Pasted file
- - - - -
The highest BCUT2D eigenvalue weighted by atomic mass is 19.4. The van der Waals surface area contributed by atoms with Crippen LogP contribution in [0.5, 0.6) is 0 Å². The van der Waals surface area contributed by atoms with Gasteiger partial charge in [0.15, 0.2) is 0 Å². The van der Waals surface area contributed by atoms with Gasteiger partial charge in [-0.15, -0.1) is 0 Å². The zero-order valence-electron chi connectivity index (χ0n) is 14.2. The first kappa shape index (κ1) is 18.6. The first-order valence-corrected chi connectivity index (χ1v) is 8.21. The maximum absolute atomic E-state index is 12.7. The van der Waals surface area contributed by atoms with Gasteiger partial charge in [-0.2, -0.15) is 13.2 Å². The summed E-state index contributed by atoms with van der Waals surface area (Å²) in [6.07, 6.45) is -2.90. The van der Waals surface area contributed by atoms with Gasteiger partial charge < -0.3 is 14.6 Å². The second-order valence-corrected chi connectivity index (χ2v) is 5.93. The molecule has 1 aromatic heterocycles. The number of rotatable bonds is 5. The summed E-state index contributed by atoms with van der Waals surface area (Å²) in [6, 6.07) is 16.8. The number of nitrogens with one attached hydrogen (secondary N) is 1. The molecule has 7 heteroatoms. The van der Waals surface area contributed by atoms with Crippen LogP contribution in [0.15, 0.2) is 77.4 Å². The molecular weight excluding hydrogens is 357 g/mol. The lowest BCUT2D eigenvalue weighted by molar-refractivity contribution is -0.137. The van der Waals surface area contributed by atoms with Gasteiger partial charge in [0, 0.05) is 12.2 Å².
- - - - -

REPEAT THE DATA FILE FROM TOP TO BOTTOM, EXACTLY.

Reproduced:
The highest BCUT2D eigenvalue weighted by atomic mass is 19.4. The van der Waals surface area contributed by atoms with Crippen LogP contribution in [0.5, 0.6) is 0 Å². The van der Waals surface area contributed by atoms with Gasteiger partial charge in [0.15, 0.2) is 0 Å². The van der Waals surface area contributed by atoms with Gasteiger partial charge in [-0.15, -0.1) is 0 Å². The zero-order valence-electron chi connectivity index (χ0n) is 14.2. The first kappa shape index (κ1) is 18.6. The first-order valence-corrected chi connectivity index (χ1v) is 8.21. The maximum absolute atomic E-state index is 12.7. The van der Waals surface area contributed by atoms with Gasteiger partial charge in [-0.2, -0.15) is 13.2 Å². The summed E-state index contributed by atoms with van der Waals surface area (Å²) in [6.07, 6.45) is -2.90. The van der Waals surface area contributed by atoms with Gasteiger partial charge < -0.3 is 14.6 Å². The second-order valence-corrected chi connectivity index (χ2v) is 5.93. The molecule has 1 aromatic heterocycles. The number of rotatable bonds is 5. The summed E-state index contributed by atoms with van der Waals surface area (Å²) in [6, 6.07) is 16.8. The number of nitrogens with one attached hydrogen (secondary N) is 1. The molecule has 7 heteroatoms. The van der Waals surface area contributed by atoms with Crippen LogP contribution in [0.15, 0.2) is 77.4 Å². The molecular weight excluding hydrogens is 357 g/mol. The lowest BCUT2D eigenvalue weighted by molar-refractivity contribution is -0.137. The van der Waals surface area contributed by atoms with Gasteiger partial charge in [0, 0.05) is 12.2 Å².